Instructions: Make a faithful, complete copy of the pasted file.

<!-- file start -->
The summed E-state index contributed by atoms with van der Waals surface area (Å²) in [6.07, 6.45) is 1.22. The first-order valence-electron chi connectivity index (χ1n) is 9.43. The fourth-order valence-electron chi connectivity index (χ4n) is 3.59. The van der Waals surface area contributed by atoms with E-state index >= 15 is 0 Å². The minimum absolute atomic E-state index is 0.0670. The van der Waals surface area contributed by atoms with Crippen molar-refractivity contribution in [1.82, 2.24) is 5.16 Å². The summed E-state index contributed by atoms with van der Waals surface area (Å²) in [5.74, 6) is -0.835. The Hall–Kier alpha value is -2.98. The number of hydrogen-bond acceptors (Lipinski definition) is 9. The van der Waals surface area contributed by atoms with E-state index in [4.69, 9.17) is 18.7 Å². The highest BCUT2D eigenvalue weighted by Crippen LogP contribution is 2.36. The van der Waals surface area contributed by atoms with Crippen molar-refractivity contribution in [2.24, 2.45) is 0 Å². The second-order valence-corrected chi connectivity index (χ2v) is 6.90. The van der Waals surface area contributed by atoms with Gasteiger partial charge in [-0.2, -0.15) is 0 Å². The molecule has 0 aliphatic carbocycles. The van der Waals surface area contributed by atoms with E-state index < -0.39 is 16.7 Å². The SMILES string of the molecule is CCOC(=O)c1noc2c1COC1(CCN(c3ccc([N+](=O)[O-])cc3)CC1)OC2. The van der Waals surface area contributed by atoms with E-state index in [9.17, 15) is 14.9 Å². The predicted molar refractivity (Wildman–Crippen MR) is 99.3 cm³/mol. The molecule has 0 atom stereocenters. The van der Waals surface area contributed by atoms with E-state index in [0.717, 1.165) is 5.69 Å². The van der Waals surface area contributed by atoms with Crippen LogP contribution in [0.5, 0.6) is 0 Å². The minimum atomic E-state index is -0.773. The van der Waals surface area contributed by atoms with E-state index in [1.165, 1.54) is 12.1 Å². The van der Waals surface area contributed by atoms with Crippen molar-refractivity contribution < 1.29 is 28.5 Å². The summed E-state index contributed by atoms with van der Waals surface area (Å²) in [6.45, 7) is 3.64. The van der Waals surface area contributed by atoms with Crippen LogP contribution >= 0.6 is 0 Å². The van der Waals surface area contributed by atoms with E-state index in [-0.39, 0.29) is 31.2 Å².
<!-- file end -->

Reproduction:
The summed E-state index contributed by atoms with van der Waals surface area (Å²) in [6.07, 6.45) is 1.22. The first-order valence-electron chi connectivity index (χ1n) is 9.43. The fourth-order valence-electron chi connectivity index (χ4n) is 3.59. The van der Waals surface area contributed by atoms with E-state index >= 15 is 0 Å². The minimum absolute atomic E-state index is 0.0670. The van der Waals surface area contributed by atoms with Crippen molar-refractivity contribution in [1.82, 2.24) is 5.16 Å². The summed E-state index contributed by atoms with van der Waals surface area (Å²) in [5.74, 6) is -0.835. The Hall–Kier alpha value is -2.98. The number of hydrogen-bond acceptors (Lipinski definition) is 9. The van der Waals surface area contributed by atoms with E-state index in [4.69, 9.17) is 18.7 Å². The highest BCUT2D eigenvalue weighted by Crippen LogP contribution is 2.36. The van der Waals surface area contributed by atoms with Crippen molar-refractivity contribution in [2.24, 2.45) is 0 Å². The second-order valence-corrected chi connectivity index (χ2v) is 6.90. The van der Waals surface area contributed by atoms with Gasteiger partial charge in [-0.2, -0.15) is 0 Å². The molecule has 0 aliphatic carbocycles. The van der Waals surface area contributed by atoms with E-state index < -0.39 is 16.7 Å². The SMILES string of the molecule is CCOC(=O)c1noc2c1COC1(CCN(c3ccc([N+](=O)[O-])cc3)CC1)OC2. The van der Waals surface area contributed by atoms with E-state index in [9.17, 15) is 14.9 Å². The predicted molar refractivity (Wildman–Crippen MR) is 99.3 cm³/mol. The molecule has 0 atom stereocenters. The van der Waals surface area contributed by atoms with E-state index in [0.717, 1.165) is 5.69 Å². The van der Waals surface area contributed by atoms with Crippen LogP contribution in [0.5, 0.6) is 0 Å². The minimum atomic E-state index is -0.773. The van der Waals surface area contributed by atoms with E-state index in [1.165, 1.54) is 12.1 Å². The van der Waals surface area contributed by atoms with Crippen molar-refractivity contribution < 1.29 is 28.5 Å². The summed E-state index contributed by atoms with van der Waals surface area (Å²) in [6.45, 7) is 3.64. The van der Waals surface area contributed by atoms with Crippen LogP contribution >= 0.6 is 0 Å². The van der Waals surface area contributed by atoms with E-state index in [-0.39, 0.29) is 31.2 Å².